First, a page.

Rey sees in this idealization of physiological life a curious merge between a life of ideals (for which people used to die) and today’s obsession with perpetuating life by controlling bodily functions. The worship of physiological activity as life becomes the legitimation of contemporary governance: a government’s highest goal is to preserve life at all costs. Not some idealized form of living, worth dying for, but the pure totality of physiological functions that makes us technically alive.

There are, however, two other elements that are worth noting in these definitions. The first one, and it is most obvious in the last dictionary entry, is the circularity of the argument. There is a kind of tautology that explains life simply as what is pertaining to a living being. While the characteristics of this being are reduced to physiological aspects like functions and phenomena, rather than body and soul, the mystery of life remains untouched. Not only the body and soul but also activity, movement, sensations are all eliminated from the definition of life. A living being is a tautological being, trapped in performing the unexplained phenomenon of being alive.

The second observation is that life is described as a highly organized, even institutionalized, phenomenon. Life is a principle, an organized activity.

If life is a sort of institutionalized activity – an organization which strives to maintain the equilibrium and continuity of both its elements and its totality – then any revolutionary act or institutional disturbance is going against the very definition of life.

Let’s take as an example a less scientific reference, the interpretation of illness as a bodily symptom of emotional and spiritual conflict. Illness reveals an internal conflict, it is believed, most importantly it expresses in various forms our inability to accept existence in its entirety, with its dark and light sides. Our harmonious presence in this totality requires a free flow between the inside and outside, us and others, the one and the whole. In another, larger perspective, this means reconciling the opposites in which we perceive the world. In the language of spirituality this is called love.

In this ecology of love, illnesses like cancer and AIDS, for example, are seen in the light of the conflictual relationship between the individual and the whole (society, Earth, the universal interdependence and oneness of everything…).³ A cancer cell is a rebellious cell which refuses to play its strictly assigned role, it refuses to serve “the society” of the body. It is a cell that strives for individual freedom at the expense of the whole. Cancer is the most dramatic manifestation of an “anti-institutional” behaviour on a cellular level, which is true for all illnesses to a different extent. In the definition of life as “the ensemble of phenomena characteristic of living beings”, the “ensemble” is the primary condition of life.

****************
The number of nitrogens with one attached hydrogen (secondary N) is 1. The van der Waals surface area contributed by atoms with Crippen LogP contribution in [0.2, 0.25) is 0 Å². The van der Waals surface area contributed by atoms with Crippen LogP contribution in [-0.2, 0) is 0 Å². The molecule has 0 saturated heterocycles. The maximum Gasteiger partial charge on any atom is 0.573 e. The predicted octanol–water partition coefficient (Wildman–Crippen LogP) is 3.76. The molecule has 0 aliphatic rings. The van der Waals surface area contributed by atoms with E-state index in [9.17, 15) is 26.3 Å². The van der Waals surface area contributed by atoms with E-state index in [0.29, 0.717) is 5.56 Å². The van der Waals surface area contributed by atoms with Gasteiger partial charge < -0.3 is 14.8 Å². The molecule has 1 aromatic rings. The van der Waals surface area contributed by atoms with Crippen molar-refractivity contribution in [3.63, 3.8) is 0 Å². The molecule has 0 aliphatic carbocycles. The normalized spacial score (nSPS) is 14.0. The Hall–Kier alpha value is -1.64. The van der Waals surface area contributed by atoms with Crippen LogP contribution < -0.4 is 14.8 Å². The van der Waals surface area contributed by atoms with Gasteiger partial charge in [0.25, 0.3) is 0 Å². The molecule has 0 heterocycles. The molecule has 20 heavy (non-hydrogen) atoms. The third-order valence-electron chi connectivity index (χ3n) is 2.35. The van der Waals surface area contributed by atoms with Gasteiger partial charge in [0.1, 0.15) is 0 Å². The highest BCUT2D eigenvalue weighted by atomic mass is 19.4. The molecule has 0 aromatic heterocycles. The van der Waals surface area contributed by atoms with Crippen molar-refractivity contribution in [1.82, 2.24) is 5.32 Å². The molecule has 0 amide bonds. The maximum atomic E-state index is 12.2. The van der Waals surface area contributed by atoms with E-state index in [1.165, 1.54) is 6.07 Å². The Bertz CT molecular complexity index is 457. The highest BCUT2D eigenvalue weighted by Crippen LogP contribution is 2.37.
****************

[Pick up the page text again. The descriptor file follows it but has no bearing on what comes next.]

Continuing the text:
Persephone must now decide what to do with her revolution and what to do with life – two things, we already know could not co-exist. She doesn’t have a lot of options. If she has properly learned the lesson of totality, she should go back to her old life and accept her role as an institution in herself, of life itself! – always circulating between light and darkness, between the upper and under worlds. She might also be tempted to invent a new institution, on the ruins of her rejection of the existing institutions (there are numerous historical examples of that). As a last resort, the institution of life as a “totality of phenomena” also gives her the option to die as a mortal. Or else, to fall in love.

CHORUS: To fall in love with the institution over and over again!

The character of Persephone was first developed for a text on the work of Keira Greene for



  1. Olivier Rey: “L’idolâtrie de la vie”, Gallimard, 2020 (translation mine).
  2. “L’ensemble” in the French original.
  3. I am following here more specifically the book “The Healing Power of Illness: Understanding What Your Symptoms Are Telling You” by Thorwald Dethlefsen and Rüdiger Dahlke (originally published in German in 1983), probably the best known treatise on the subject for Bulgarian readers.